Sen. Frist sells HCA stock; then price falls

Aide says he couldn't control timing; move may temper conflict-of-interest concerns

Tennessean Washington Bureau
September 21, 2005

WASHINGTON Senate Majority Leader Bill Frist sold his stock in HCA Inc., the Nashville-based hospital chain his family founded, shortly before the stock took almost a 9% dive in mid-July.

The sale helps minimize allegations that he has a conflict of interest on health-care issues as he considers a run for president. Frist's brother, Thomas, is a former chief executive officer and current director of the company.

Frist spokeswoman Amy Call said the senator had no knowledge of when the stock actually sold. He requested the sale June 13, but the execution of the sale was up to the blind trust that manages his holdings.

"Frist had no control over when the stocks were sold. The trustee could have chosen to hold them or sell at any time. Also, we don't know when the stock was sold, only when we were notified."

She said Frist was notified of sales on July 1 and July 8.

An HCA spokesman said the company had no part in Frist's decision.

"He never had any relationship to the company to begin with. ... He never even practiced here," said HCA spokesman Jeff Prescott, who added that the Nashville-based company has had no legislative relationship with the majority leader. "We specifically never lobby him."

Until the sale, Frist, his wife and their three sons owned an undisclosed amount of HCA stock in blind trusts.

On July 13, HCA warned shareholders that second-quarter earnings would fall short of Wall Street's expectations. The company's shares fell 8.8% that day.

A California-based watchdog group, the Foundation for Taxpayer and Consumer Rights, had complained to the Senate Ethics Committee last year that Frist's holdings posed a conflict because of his support for legislation limiting medical-malpractice lawsuits, which could benefit HCA and its subsidiaries if it passed.

The Ethics Committee dismissed that complaint because the Tennessee Republican never worked for HCA, but his office said he chose to sell the stock anyway.

"There was no compelling reason for him to do it because it's not a conflict," Call said. "He wanted to ensure that in the future there were no appearance issues. He went ahead and just decided that it was the best thing to do."

Frist is considering a run for the GOP's 2008 presidential nomination, and some observers suggested Monday that selling the stock was designed to head off scrutiny of his relationship with HCA during the primary campaign.

"This is preemptive damage control for his presidential campaign," said Phil Singer, a spokesman for the Democratic Senatorial Campaign Committee. "It should have been done when he first started working on legislation that impacted the company."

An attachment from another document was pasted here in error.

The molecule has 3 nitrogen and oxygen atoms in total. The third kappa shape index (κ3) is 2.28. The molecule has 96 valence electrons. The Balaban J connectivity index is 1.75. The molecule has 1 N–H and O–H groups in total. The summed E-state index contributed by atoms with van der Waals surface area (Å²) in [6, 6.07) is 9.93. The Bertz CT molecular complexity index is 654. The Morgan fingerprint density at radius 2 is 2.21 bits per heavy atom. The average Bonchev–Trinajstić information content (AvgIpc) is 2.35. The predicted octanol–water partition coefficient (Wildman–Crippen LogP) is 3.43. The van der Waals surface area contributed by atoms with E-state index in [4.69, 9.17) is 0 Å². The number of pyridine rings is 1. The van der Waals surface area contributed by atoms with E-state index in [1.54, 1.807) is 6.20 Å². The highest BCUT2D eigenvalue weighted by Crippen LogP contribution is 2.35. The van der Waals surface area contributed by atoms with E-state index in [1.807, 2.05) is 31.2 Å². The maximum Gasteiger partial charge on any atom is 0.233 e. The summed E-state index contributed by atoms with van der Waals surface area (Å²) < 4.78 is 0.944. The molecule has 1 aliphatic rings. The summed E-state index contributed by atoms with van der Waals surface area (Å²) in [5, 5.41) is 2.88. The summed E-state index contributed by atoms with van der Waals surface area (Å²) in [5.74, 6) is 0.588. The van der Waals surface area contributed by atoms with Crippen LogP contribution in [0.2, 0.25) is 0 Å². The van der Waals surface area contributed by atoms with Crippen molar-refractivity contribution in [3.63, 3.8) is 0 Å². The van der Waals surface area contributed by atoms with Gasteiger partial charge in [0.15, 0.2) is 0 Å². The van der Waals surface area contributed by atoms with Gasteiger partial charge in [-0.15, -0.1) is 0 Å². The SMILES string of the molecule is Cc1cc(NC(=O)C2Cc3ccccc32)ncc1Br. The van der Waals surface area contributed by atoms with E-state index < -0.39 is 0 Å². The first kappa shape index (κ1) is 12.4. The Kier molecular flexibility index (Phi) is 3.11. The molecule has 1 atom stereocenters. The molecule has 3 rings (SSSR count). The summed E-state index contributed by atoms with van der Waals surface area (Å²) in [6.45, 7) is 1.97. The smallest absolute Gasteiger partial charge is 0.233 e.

If he does run, the sale could help blunt attacks by GOP rivals, said Jack Pitney, a professor of government at Claremont McKenna College and a former Republican operative.

"He does remove a potential conflict, as well as a potential political problem. Managed care is not real popular, and he probably doesn't want to remind people of his association with it."

In his last annual personal financial disclosure statement, filed in May, Frist reported a net worth of $15 million-$45 million, mostly in blind trusts created when he entered politics in 1994. Senate ethics rules allowed him to direct the sale, even though he could not know how much HCA stock he still owned. The rules say he cannot be notified of how much money the sale made.

Frist's late father, Thomas Frist, founded the company in 1968.

His brother, Thomas Frist Jr., is still the largest shareholder, owning more than $271 million in stock. Government filings indicate Thomas Frist Jr. last sold HCA stock on March 7.

The company has posed a political problem for Frist for years. In 1999, U.S. Rep. Harold Ford Jr., a Memphis Democrat then considering a challenge to Frist in the 2000 election, asked the Senate ethics panel to rule on the Republican's holdings. It found no conflict.

HCA employees and its political-action committee have given Frist $83,450 more money in campaign contributions over his career than any other donor, according to the Center for Responsive Politics, a nonpartisan watchdog group.

But although Frist's position on medical malpractice changes prompted last year's ethics complaint from the California group, major physician groups such as the American Medical Association also have pressed the majority leader a former heart and lung transplant surgeon at Vanderbilt University Medical Center to push that legislation.

Under Senate rules, lawmakers can support legislation that would benefit themselves or their family, as long as it has a broad impact on the rest of the nation.

Copyright © 2005

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